Harry Selby, one of the last and greatest of the so-called “great white hunters’ of Africa, died peacefully at his home in Botswana on January 20, at age 92.
Not many hunting guides have long, glowing obituaries in newspapers such as the New York Times or the Washington Post. Harry Selby was a notable exception.
John Henry Selby was born in South Africa in 1925, and his family moved to Kenya when he was still a boy, and he grew up hunting and shooting to protect family crops and livestock. Young Harry became a protégé of an earlier hunting legend, Philip Hope Percival, who was an outfitter for both Theodore Roosevelt and Ernest Hemingway. In 1949, Selby joined East Africa’s foremost safari outfitter, Ker & Downey.
Selby achieved international fame after leading Robert Ruark, a famous syndicated columnist and novelist, and his family on a safari in Tanzania (or Tanganyika, as it was called then). The African safari was much different than today’s safaris, as safari meant going out for two or three months at a time, into bush country by truck and taking along enough supplies and provisions for the duration, as well as a small army of guides, trackers, cooks, porters, drivers, etc., and coping with whatever emergencies that might come up.
As the Times told it, “Selby had to be the doctor, mechanic, chauffeur, gin-rummy-and-drinking partner and universal guide, knowledgeable about mountain ranges, grassy plains, rivers, jungles, hunting laws, migratory patterns, and the Bushmen, Masai, Samburu, Dinka and Zulu tribes. He spoke three dialects of Swahili. And he improvised; if there was no firewood, he burned wildebeest dung.”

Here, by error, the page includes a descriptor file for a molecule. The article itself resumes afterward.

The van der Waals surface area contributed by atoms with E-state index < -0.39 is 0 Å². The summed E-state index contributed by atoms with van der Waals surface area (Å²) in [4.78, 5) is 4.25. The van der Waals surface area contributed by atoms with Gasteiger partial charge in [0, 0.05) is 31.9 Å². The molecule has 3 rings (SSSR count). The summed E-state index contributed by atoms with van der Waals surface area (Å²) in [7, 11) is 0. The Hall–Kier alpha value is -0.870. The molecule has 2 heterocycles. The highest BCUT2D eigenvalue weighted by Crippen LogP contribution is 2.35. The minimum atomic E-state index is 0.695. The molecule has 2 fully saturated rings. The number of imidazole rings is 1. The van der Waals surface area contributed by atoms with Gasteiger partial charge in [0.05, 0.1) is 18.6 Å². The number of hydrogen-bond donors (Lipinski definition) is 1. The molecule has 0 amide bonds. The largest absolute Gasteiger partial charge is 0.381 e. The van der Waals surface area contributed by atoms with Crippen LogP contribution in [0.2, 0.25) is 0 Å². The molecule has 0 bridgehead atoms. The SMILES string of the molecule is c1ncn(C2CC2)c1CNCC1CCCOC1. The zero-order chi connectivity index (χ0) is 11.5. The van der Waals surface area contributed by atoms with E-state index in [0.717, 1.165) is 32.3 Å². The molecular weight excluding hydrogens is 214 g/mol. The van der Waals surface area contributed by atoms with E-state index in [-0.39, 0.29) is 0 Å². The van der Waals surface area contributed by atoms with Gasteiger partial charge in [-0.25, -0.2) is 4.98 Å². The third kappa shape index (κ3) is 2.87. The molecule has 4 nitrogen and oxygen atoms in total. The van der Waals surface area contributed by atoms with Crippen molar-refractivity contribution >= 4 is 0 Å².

Ruark wrote several books based on his travels to Africa, Horn of the Hunter, Something of Value, and Uhuru, and these books made Selby a celebrity among professional hunters.
Over the years, Selby guided wealthy industrialists, royalty, maharajahs, and opera singers, as well as ordinary people who saved up for years to go on one these trips across the hunting lands of Africa.
Selby moved his base of operations from Kenya to Botswana following the Mau Mau revolts of the 1950s, when he worked as a tracker for the old Colonial government. It turned out to be a positive move, as he was one of the first to bring hunters to the great Okavango Delta and Kalahari Desert, and what was then an unspoiled wildlife paradise.
While Selby was first and foremost a hunter, he was among the first professional hunters to anticipate major changes in African tourism and in 1970 established the first lodge and camps for photography safaris. (Note, the old term, “white hunter,” was replaced long ago with Professional Hunter)
Selby continued to lead safaris in Africa until he retired in 2000.
There is, not surprisingly, a local connection to Harry Selby. Earlier this month the Butte community said goodbye to another legend of big game hunting, Jack Atcheson, Sr., who, from his base in Butte, Montana, established a business of booking hunting trips around the world, and in the process went on many international hunting trips.
His sons, Keith and Jack Jr., continue to operate the business, and Keith recalls his first hunting trip to Africa in 1977, with Harry’s son, Mark Selby, the professional hunter. “I got my first cape buffalo on that trip,” he recalls.
“As far as I know, my dad never hunted with Harry Selby, but we certainly booked a lot of hunting trips with him.”
Keith noted, with regret, that Mark Selby died in 2017. Harry Selby is survived by his wife, Maria Elizabeth (Miki) and daughter, Gail, and several grandchildren.
There’s no escaping the reality that attitudes about trophy hunting in Africa and other exotic locales have changed, and people who post photos from an Africa hunt on social media had better be prepared for hate mail.
Still, we can’t ignore the life and career of this renowned professional hunter who bridged the transition from traditional multi-month hunting safaris to permanent camps catering to photographers, and earned widespread respect and honors for his achievements.